The Tale of the 1002nd Night: A Novelby Joseph Roth
Vienna of the late nineteenth century, with its contrasting images of pomp and profound melancholy, provides the backdrop for Joseph Roth's final novel, which he completed in exile, a few years before his tragic death in 1939. The Tale of the 1002nd Night is a brilliant, allegorical tale of seduction and personal and societal ruin, set amidst exquisite,/i>… See more details below
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Vienna of the late nineteenth century, with its contrasting images of pomp and profound melancholy, provides the backdrop for Joseph Roth's final novel, which he completed in exile, a few years before his tragic death in 1939. The Tale of the 1002nd Night is a brilliant, allegorical tale of seduction and personal and societal ruin, set amidst exquisite, wistful descriptions of a waning aristocratic age, and provides an essential link to our understanding of Roth's extraordinary fictive powers.
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The Tale of 1002nd Night
1In the spring of the year 18------, the Shah-in-Shah, the great, exalted, and holy monarch, the absolute ruler and overlord of all the lands of Persia, began to feel a sense of malaise of a kind he had never before experienced.The most renowned doctors in his Empire were unable to explain his condition. The Shah-in-Shah was most alarmed.On one of his sleepless nights, he summoned to him his Chief Eunuch, Patominos, who was a wise man and knew the world, for all that he had never left the Court. He spoke to him as follows:"Friend Patominos, I am sick. I'm afraid I may be very sick. My doctor tells me I'm healthy, but I don't believe him. Do you believe him, Patominos?""No, I don't believe him either!" said Patominos."Do you think I might be gravely sick, then?" asked the Shah."Gravely sick--no--I don't think so!" replied Patominos. "But sick! Definitely sick, Sire! There are many sicknesses. Doctorsdon't see them all because they are used to looking for physical ailments. But what good to a man are healthy organs and a healthy body if he pines in his soul?""How do you know I'm pining?""I ventured to guess that you were.""Then what is it I'm pining for?""That," replied Patominos, "is something I need to think about for a while."The eunuch Patominos pretended to think, and then he said:"Sire, you are pining for exotic foreign climes--for example, for Europe.""Along journey?""A short journey, Sire! Short journeys are more fun. Long journeys may endanger one's health.""And where to?""Sire," said the eunuch, "there are many countries in Europe. It all depends on what one is looking for.""And what do you think I should be looking for, Patominos?""Sire," said the eunuch, "how can a miserable fellow like myself have any idea what a great ruler should be looking for?""Patominos," said the Shah, "you know I haven't touched a woman for weeks.""Yes, Sire, I know," replied Patominos."And do you think that's as it should be, Patominos?""Sire," said the eunuch, drawing himself up a little out of his hunched posture, "that, surely, is something that a person of my particular type can know but little about.""I envy you.""Indeed," replied the eunuch, now fully and plumply upright. "And I feel sorry for other men with all my heart.""Why do you feel sorry for us, Patominos?" asked the monarch."For many reasons," replied the eunuch, "but especially because men are driven to the pursuit of variety. And that is a treacherous objective, because there is no such thing as variety.""Are you telling me that I should go somewhere in pursuit of variety?""Yes, Sire," said Patominos, "to convince yourself that it doesn't exist.""And that of itself would cure me?""Not the convincing yourself, Sire," said the eunuch, "but the experiences gathered on the way to such a conviction.""What gives you your insight into these matters, Patominos?""The fact that I am a castrate, Sire!" replied the eunuch, with a low bow. He proposed a remote destination to the Shah. He suggested Vienna.The ruler reflected: "Muslims have been there once before, many years ago.""Sire, they were unfortunately unable to enter the city. Had they done so, St. Stephen's Cathedral would have not a cross, but a crescent moon on top of it!""It was all a long time ago. We are now at peace with the Emperor of Austria.""Indeed, Sire!""Let's go, then!" decreed the Shah. "Inform my ministers!"And it all came to pass.The Chief Eunuch, Kalo Patominos, sat and presided over the women, first in a first-class railway carriage, and later in the bow of a ship. He watched the red setting sun go down. He spread out a carpet, prostrated himself on the ground, and began to murmur his evening prayers. The party reached Constantinople without incident.The sea was as placid as a baby. The ship, itself a babe in arms, floated gently and sweetly out into the blue night.Copyright © 1939 by De Gemeenschap, Bilthoven. Copyright © 1981, 1987 by Allert de Lange,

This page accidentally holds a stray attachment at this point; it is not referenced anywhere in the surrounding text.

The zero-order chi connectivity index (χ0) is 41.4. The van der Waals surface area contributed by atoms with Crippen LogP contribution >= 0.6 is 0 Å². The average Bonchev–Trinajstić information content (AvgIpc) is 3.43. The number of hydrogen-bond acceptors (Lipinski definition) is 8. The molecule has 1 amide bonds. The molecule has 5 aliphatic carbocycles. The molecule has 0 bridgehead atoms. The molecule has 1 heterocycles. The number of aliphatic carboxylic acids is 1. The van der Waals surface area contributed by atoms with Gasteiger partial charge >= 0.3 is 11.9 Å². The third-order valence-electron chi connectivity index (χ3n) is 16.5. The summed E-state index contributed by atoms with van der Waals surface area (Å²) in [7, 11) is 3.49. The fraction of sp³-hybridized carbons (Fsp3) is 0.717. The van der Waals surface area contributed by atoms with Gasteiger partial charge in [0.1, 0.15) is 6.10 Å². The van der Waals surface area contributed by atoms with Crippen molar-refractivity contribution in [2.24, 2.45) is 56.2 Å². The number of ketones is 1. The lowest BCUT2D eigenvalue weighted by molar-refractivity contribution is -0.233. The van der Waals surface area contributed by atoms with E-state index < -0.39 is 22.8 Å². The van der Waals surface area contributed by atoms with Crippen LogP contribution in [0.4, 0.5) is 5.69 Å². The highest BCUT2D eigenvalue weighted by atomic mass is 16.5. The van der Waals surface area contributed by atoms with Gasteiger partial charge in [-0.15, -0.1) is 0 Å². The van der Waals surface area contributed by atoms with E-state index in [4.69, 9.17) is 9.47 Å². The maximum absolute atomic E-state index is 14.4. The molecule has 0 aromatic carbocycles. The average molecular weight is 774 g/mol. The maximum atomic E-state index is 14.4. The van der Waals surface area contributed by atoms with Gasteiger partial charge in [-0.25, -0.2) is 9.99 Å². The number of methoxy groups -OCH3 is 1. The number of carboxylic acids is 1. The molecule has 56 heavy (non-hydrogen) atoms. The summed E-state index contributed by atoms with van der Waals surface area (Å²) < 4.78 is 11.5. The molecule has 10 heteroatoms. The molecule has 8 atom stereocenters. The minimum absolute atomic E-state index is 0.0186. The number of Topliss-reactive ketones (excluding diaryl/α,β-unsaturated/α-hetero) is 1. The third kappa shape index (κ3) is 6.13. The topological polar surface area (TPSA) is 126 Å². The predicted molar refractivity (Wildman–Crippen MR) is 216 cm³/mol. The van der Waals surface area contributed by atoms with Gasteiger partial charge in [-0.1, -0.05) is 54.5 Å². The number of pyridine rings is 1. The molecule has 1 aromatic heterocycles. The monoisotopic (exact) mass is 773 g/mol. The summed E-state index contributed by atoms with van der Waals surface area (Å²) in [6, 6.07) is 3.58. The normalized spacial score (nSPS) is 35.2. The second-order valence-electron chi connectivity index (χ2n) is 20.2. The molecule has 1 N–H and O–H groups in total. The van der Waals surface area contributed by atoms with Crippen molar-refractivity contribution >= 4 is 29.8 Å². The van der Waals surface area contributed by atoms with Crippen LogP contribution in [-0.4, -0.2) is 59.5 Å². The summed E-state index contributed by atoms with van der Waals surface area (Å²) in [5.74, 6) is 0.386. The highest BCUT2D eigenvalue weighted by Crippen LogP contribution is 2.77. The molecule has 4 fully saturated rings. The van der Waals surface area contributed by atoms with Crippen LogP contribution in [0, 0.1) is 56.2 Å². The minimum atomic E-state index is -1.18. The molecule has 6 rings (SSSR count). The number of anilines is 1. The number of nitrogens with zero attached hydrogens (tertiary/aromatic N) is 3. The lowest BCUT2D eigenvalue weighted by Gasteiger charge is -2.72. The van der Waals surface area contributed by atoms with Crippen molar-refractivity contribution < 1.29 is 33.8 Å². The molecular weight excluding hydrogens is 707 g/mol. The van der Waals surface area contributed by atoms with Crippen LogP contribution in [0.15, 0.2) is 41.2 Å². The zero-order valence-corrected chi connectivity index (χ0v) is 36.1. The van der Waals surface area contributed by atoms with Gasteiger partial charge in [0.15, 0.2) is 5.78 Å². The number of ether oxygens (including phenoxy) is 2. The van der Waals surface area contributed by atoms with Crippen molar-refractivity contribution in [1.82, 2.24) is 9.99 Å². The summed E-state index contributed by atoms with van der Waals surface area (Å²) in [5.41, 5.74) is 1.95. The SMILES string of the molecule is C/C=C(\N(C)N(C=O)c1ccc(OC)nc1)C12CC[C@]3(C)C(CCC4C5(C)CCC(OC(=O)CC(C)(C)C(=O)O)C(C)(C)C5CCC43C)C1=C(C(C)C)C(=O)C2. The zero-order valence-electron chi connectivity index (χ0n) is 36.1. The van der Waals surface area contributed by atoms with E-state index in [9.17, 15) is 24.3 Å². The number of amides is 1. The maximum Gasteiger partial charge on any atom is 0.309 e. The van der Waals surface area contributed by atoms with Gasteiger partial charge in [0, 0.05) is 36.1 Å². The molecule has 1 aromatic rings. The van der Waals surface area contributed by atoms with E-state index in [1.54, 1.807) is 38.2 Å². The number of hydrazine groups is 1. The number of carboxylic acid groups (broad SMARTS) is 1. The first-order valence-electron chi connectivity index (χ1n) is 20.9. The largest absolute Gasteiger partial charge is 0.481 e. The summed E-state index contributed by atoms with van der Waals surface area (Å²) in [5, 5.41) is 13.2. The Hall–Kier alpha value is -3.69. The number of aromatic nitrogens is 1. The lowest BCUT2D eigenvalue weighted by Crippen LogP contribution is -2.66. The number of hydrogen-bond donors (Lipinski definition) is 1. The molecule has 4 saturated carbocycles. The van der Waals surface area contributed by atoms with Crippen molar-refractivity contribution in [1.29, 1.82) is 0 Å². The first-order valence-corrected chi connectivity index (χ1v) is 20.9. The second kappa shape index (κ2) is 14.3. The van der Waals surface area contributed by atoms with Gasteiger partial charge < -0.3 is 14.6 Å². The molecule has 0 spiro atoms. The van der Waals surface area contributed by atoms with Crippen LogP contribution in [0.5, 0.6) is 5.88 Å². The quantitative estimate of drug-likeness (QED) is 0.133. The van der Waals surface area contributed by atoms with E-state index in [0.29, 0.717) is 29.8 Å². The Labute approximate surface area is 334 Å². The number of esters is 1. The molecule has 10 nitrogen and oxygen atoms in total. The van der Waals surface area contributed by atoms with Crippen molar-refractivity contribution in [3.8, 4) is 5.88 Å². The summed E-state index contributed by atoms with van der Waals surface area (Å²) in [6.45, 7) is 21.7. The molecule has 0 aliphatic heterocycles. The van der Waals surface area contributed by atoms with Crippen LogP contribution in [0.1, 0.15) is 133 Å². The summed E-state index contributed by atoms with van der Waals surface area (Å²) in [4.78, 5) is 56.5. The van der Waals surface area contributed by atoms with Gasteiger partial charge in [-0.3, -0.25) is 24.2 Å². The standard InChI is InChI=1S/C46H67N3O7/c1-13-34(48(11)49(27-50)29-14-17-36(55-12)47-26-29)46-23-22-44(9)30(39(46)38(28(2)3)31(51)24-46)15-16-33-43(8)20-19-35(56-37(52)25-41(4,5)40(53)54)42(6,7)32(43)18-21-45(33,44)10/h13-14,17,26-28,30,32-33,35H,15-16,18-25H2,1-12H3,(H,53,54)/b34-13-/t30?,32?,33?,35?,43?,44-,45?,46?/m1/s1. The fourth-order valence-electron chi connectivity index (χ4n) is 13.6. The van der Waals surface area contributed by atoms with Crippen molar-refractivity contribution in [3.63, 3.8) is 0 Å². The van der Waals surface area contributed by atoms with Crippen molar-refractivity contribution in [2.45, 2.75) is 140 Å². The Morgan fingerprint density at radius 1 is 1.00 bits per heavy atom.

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Meet the Author
Joseph Roth (1894-1939) worked as a journalist in Vienna and Berlin until Hitler's rise. He then emigrated to Paris, where he died in 1939.
Michael Hoffman is widely regarded as one of the world's foremost translators of works from German to English. He lives in London.
Joseph Roth was born in Galicia in 1894. He worked as a journalist in Vienna and Berlin until Hitler's rise to power. In 1933, he fled to Paris, where he joined a growing community of exiled intellectuals. He died there in 1939.
Michael Hofmann is a poet and frequent contributor to The New York Times Book Review, and is widely regarded as one of the world's foremost translators of works from German to English. He lives in London.
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